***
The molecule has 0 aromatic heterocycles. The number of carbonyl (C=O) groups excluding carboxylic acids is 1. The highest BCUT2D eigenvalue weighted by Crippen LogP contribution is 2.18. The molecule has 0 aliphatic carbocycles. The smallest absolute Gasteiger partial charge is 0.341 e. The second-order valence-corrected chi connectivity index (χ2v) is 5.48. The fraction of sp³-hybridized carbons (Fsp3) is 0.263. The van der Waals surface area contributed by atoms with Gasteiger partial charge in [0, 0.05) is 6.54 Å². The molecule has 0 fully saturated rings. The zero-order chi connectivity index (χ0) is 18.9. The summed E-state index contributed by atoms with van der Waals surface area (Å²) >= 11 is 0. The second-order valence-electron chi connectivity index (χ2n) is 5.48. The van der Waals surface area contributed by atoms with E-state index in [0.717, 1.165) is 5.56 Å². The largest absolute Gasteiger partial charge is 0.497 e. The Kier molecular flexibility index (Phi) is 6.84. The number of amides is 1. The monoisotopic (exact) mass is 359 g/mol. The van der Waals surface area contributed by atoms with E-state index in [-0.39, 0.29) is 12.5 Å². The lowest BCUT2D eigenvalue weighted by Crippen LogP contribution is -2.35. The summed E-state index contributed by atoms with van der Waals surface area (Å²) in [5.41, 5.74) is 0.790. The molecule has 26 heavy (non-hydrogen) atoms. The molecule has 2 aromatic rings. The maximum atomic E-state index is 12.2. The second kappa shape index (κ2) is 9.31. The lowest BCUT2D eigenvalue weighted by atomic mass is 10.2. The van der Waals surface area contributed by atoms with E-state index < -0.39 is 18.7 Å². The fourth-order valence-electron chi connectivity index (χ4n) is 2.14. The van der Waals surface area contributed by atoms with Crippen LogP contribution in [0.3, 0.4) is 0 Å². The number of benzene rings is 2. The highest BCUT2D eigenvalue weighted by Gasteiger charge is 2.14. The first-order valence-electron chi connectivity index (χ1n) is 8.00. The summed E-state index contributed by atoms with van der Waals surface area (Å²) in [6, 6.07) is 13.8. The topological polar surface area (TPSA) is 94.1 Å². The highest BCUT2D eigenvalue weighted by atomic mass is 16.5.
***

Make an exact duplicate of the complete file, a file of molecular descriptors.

The molecule has 0 aromatic heterocycles. The number of carbonyl (C=O) groups excluding carboxylic acids is 1. The highest BCUT2D eigenvalue weighted by Crippen LogP contribution is 2.18. The molecule has 0 aliphatic carbocycles. The smallest absolute Gasteiger partial charge is 0.341 e. The second-order valence-corrected chi connectivity index (χ2v) is 5.48. The fraction of sp³-hybridized carbons (Fsp3) is 0.263. The van der Waals surface area contributed by atoms with Gasteiger partial charge in [0, 0.05) is 6.54 Å². The molecule has 0 fully saturated rings. The zero-order chi connectivity index (χ0) is 18.9. The summed E-state index contributed by atoms with van der Waals surface area (Å²) >= 11 is 0. The second-order valence-electron chi connectivity index (χ2n) is 5.48. The van der Waals surface area contributed by atoms with E-state index in [0.717, 1.165) is 5.56 Å². The largest absolute Gasteiger partial charge is 0.497 e. The Kier molecular flexibility index (Phi) is 6.84. The number of amides is 1. The monoisotopic (exact) mass is 359 g/mol. The van der Waals surface area contributed by atoms with E-state index in [-0.39, 0.29) is 12.5 Å². The lowest BCUT2D eigenvalue weighted by Crippen LogP contribution is -2.35. The summed E-state index contributed by atoms with van der Waals surface area (Å²) in [5.41, 5.74) is 0.790. The molecule has 26 heavy (non-hydrogen) atoms. The molecule has 2 aromatic rings. The maximum atomic E-state index is 12.2. The second kappa shape index (κ2) is 9.31. The lowest BCUT2D eigenvalue weighted by atomic mass is 10.2. The van der Waals surface area contributed by atoms with E-state index < -0.39 is 18.7 Å². The fourth-order valence-electron chi connectivity index (χ4n) is 2.14. The van der Waals surface area contributed by atoms with Crippen LogP contribution in [0.3, 0.4) is 0 Å². The number of benzene rings is 2. The highest BCUT2D eigenvalue weighted by Gasteiger charge is 2.14. The first-order valence-electron chi connectivity index (χ1n) is 8.00. The summed E-state index contributed by atoms with van der Waals surface area (Å²) in [6, 6.07) is 13.8. The topological polar surface area (TPSA) is 94.1 Å². The highest BCUT2D eigenvalue weighted by atomic mass is 16.5.